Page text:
Someone has just reminded me about Hay-on-Wye, the second hand book capital of the UK. I have never been there, but since I am planning to move to Wales this summer I expect to be visiting it at some point.


I first read Fear and Loathing in Las Vegas while living in the U.S. in the late 1980's and still rate it very highly (I thought the film was rubbish but then how could you possibly do such a book justice on film - perhaps if it had been done with animated Ralph Steadman drawings?). Anyway, I mention this now only because of the news that Hunter S Thompson has apparently committed suicide at his home in Colorado.


Someone called Leslie Kay Swigart contacted me with more information about the Hal Draper story MS Fnd in a Lbry including a list of places it has been published (Library Journal, Laughing Space, 17 X Infinity, Inside Information) - cheers Leslie.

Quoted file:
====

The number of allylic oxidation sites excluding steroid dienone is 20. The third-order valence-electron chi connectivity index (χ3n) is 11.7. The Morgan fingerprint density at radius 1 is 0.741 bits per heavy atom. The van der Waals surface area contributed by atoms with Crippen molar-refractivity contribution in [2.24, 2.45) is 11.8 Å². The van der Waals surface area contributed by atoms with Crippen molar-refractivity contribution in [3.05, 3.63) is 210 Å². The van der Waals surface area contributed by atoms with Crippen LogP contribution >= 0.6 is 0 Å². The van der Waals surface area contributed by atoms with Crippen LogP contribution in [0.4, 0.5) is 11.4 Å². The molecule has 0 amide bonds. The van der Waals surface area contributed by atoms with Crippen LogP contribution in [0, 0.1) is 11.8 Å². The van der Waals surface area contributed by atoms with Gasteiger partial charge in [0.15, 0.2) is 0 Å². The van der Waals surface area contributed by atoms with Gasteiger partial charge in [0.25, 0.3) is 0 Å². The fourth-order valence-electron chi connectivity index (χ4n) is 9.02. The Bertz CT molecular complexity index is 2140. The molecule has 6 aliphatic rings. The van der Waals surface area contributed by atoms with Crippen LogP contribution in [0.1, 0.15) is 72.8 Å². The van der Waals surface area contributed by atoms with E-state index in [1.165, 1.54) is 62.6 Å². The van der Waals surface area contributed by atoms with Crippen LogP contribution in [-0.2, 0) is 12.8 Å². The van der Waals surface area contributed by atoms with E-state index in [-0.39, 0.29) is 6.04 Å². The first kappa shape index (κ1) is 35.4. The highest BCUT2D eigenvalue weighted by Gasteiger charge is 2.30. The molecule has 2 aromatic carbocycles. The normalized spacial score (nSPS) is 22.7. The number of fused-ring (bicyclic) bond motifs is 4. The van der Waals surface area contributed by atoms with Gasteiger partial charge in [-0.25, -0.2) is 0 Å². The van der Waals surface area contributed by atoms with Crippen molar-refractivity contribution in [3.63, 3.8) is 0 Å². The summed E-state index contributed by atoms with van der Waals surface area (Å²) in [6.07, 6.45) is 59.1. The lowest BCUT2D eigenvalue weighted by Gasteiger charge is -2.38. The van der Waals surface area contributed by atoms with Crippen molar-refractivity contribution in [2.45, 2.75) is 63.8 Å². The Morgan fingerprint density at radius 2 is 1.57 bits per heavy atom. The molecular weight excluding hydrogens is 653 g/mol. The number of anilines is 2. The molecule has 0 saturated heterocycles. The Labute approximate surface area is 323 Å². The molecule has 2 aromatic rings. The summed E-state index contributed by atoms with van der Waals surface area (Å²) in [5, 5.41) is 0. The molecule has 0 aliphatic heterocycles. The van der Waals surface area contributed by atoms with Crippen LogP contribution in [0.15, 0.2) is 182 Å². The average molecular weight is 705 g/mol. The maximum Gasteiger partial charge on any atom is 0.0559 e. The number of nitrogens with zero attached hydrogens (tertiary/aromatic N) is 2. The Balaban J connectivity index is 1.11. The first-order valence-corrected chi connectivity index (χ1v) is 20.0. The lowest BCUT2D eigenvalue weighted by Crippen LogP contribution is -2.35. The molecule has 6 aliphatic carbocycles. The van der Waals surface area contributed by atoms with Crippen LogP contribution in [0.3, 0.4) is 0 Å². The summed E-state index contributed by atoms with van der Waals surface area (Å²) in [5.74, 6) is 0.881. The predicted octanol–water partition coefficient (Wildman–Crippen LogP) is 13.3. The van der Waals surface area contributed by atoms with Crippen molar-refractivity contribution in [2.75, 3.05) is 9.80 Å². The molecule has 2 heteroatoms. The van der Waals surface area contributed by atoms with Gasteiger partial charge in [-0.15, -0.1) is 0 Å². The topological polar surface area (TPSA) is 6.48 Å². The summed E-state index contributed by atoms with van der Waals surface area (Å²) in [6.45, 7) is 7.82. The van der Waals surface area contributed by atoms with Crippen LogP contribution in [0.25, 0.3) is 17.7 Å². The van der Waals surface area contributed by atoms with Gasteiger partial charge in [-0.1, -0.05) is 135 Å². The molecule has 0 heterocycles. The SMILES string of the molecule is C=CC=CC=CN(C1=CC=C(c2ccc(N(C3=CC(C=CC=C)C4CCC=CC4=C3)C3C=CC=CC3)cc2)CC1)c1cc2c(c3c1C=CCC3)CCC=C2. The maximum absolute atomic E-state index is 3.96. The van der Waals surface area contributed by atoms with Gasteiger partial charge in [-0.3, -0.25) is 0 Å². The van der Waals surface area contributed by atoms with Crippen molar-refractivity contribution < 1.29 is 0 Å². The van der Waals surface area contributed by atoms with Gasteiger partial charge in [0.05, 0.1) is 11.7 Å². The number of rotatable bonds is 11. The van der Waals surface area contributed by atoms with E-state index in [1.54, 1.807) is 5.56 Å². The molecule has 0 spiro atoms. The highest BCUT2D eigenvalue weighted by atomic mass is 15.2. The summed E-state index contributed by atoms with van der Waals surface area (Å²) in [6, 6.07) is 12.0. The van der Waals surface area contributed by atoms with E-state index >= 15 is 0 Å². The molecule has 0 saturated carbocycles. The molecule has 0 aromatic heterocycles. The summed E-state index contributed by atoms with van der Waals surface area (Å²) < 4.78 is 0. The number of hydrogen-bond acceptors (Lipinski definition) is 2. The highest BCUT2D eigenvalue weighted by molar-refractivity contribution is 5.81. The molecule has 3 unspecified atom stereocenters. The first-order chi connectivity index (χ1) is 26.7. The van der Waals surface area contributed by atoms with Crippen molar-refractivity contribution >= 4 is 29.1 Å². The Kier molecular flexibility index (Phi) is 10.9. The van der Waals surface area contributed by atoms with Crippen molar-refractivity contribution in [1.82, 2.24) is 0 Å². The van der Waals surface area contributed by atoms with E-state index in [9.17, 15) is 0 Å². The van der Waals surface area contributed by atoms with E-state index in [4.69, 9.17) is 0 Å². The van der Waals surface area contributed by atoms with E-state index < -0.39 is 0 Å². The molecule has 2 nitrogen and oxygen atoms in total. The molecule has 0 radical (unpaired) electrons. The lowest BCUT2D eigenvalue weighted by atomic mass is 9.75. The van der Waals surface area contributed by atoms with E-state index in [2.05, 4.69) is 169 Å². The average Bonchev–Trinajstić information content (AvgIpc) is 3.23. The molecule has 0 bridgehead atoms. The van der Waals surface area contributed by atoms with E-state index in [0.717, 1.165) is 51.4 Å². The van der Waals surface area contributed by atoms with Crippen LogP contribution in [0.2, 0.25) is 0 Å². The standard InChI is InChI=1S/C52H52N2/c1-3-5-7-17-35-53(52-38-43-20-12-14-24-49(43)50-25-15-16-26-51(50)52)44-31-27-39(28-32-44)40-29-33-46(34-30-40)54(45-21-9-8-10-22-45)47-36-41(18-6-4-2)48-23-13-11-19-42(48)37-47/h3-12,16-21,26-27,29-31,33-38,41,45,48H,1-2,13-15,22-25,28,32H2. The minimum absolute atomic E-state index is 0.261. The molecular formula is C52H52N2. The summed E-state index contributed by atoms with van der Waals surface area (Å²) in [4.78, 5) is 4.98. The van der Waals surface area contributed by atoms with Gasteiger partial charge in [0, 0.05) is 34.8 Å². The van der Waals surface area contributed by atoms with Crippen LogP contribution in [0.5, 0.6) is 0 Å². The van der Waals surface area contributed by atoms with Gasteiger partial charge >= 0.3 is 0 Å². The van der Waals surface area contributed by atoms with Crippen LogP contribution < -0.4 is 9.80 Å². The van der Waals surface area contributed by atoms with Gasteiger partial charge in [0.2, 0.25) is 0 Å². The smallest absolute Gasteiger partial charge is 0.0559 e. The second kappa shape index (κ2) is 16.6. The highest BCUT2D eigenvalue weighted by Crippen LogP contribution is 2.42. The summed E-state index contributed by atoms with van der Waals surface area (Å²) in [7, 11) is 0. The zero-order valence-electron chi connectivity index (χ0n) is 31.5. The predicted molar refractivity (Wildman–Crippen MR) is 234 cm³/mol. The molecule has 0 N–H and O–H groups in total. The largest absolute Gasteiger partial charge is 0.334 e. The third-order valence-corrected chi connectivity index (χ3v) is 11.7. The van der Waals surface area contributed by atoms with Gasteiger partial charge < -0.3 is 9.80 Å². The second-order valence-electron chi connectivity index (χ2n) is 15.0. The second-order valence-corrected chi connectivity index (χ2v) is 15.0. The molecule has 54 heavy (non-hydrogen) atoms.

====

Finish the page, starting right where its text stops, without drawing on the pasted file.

I can't actually recall reading anything by Edgar Alan Poe but I immediately recognised this quote:

Take this kiss upon the brow!
And, in parting from you now,
Thus much let me avow -
You are not wrong, who deem
That my days have been a dream:
Yet if hope has flown away
In a night, or in a day,
In a vision or in none,
Is it therefore the less gone?
All that we see or seem
Is but a dream within a dream.

I just spotted it in Erinn Clark's excellent quotes file but I first heard it many years ago on track one of Propaganda's 1985 album Secret Wish. It is the first of the two verses of A Dream Within A Dream.


I have not yet read anything by Spider Robinson but I want to get hold of a copy The Crazy Years, a recently published collection of essays whose title refers to Robert A. Heinlein's designation of the last years of the 20th century.

And talking about Science Fiction, I would love to get hold of a copy of the elusive 1961 Hal Draper's short story MS Fnd in a Lbry which was mentioned in Pst Fnd in a Blg. Ian Gregory 2010